Forward-stationed in Japan, the U.S. Army Japan and I Corps (Forward), located at Camp Zama on the island of Honshu, is a major subordinate command of USARPAC. It is responsible for conducting bilateral relations between the United States and Japan, furthering the mutual defense of Japan and providing mission command in support of contingency operations in Asia. Also forward-stationed is the Eighth Field Army in Korea. Its mission is to provide mission command over multiple U.S. and multinational corps. It contributes to the joint force by providing intelligence, air and missile defense, theater communications, infrastructure and sustainment. Administrative and logistical responsibilities in Korea previously held by Eighth Army now reside with USARPAC, making it the sole ASCC for the theater. This realignment has allowed Eighth Field Army to exclusively focus on its operational mission, as well as implementing two bilateral agreements between the United States and South Korea. These agreements relocate U.S. Forces Korea from Seoul to Camp Humphreys in Pyeongtaek and consolidate the American footprint on the peninsula, thereby providing strategic depth on the peninsula.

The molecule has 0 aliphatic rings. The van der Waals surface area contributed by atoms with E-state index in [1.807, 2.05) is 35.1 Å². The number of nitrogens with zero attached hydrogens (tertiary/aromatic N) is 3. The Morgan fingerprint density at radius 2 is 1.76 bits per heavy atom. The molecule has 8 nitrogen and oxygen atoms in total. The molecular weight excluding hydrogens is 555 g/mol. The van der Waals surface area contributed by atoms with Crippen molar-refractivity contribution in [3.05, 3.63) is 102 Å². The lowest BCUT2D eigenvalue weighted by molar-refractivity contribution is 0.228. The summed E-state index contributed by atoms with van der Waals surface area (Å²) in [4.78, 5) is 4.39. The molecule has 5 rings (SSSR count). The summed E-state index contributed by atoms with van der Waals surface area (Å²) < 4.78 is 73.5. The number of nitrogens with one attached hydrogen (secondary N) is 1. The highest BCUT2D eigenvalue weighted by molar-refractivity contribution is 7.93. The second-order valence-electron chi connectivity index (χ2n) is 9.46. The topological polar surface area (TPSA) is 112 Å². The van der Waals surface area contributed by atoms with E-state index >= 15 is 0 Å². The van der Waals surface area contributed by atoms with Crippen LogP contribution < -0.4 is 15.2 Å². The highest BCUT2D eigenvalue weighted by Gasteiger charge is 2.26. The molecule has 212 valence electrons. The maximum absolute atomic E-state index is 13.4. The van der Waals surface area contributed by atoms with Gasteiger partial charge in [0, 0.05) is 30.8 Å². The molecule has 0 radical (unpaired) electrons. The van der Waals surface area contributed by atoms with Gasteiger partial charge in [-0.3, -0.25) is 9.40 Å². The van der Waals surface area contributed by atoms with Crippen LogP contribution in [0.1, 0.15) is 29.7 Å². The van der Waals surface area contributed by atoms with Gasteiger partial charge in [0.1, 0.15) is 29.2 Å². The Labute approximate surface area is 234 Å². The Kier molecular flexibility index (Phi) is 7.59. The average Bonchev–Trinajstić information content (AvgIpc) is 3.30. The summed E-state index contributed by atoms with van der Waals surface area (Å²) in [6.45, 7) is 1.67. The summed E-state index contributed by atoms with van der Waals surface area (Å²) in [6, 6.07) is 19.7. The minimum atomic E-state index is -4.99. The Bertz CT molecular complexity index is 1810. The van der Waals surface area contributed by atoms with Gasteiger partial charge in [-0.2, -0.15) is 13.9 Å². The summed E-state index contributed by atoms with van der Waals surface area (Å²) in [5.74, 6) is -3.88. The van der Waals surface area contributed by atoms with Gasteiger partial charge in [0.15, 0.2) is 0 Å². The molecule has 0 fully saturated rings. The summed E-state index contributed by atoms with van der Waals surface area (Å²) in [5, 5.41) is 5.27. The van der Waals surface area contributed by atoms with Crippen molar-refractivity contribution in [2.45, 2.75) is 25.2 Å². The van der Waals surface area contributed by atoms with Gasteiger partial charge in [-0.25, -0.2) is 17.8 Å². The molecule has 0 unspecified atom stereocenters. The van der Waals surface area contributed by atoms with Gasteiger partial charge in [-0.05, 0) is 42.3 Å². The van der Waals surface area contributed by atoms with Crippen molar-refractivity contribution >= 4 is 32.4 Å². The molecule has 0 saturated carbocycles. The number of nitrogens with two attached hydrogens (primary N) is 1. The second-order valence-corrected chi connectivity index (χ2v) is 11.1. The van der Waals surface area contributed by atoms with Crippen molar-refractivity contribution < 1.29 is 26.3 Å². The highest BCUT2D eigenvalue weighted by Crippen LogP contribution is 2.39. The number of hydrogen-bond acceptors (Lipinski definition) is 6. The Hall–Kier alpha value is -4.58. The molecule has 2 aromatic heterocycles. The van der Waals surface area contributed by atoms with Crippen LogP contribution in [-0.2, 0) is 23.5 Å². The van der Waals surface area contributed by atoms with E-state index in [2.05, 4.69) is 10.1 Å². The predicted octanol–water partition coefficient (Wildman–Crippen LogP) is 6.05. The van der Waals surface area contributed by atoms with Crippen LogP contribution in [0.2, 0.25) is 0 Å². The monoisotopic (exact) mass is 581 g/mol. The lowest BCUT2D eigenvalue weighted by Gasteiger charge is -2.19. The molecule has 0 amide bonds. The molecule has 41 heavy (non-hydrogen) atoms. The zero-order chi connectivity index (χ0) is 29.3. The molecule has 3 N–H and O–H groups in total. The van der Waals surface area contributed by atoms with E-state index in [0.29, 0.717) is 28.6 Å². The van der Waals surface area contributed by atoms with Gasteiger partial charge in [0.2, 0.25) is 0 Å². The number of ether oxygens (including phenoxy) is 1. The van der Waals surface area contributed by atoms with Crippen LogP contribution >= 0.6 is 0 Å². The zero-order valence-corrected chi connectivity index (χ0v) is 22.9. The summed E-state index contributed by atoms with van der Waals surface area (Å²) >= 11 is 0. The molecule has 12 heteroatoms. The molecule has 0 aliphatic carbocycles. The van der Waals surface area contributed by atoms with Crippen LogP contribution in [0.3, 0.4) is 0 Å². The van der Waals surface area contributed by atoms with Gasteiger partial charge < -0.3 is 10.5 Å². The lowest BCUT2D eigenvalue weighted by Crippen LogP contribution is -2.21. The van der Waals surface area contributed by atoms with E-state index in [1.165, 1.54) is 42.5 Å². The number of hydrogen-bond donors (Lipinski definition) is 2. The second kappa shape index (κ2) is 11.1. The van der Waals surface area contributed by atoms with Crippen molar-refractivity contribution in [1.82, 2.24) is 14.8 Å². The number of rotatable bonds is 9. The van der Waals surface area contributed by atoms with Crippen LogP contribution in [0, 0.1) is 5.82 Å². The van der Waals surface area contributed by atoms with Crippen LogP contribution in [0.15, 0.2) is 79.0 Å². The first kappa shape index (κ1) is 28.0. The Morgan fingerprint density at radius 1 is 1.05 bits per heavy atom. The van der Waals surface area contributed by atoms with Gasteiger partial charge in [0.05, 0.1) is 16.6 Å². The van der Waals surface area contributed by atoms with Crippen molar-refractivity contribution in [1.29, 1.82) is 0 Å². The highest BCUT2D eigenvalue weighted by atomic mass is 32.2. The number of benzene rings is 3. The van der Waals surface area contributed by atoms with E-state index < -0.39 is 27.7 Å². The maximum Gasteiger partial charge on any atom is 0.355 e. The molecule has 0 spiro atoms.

In addition to the forward-stationed forces in Korea, the Army has provided, in nine-month intervals, combat-credible, rotational forces—an armored brigade combat team (BCT)—from the United States to bolster the defense of Korea. This capability to rapidly flow forces from the United States remains a cornerstone of America’s defense strategy. USARPAC also has available forward-deployed forces in or around the rim of the Indo-Pacific region. Together with the ever-increasing capability and readiness of APS in theater, these measures strengthen the American network of allies and partners and improve the Army’s ability to conduct large-scale combat operations against great-power competitors.12
Expeditionary mission command capability is extremely important to the joint force in this theater, and the Army provides numerous response options to meet this need. Beyond large-scale assets such as a deployable corps, a corps (forward) and a division headquarters, USARPAC has a smaller-scale contingency command post—a rapidly deployable mini-theater army headquarters—that can perform mission command functions for up to a month anywhere in the region without augmentation. Combined with Eighth Field Army’s capability to support joint operations outside of the Korean peninsula, USINDOPACOM has in its tool kit an agile, scalable Army mission command capability.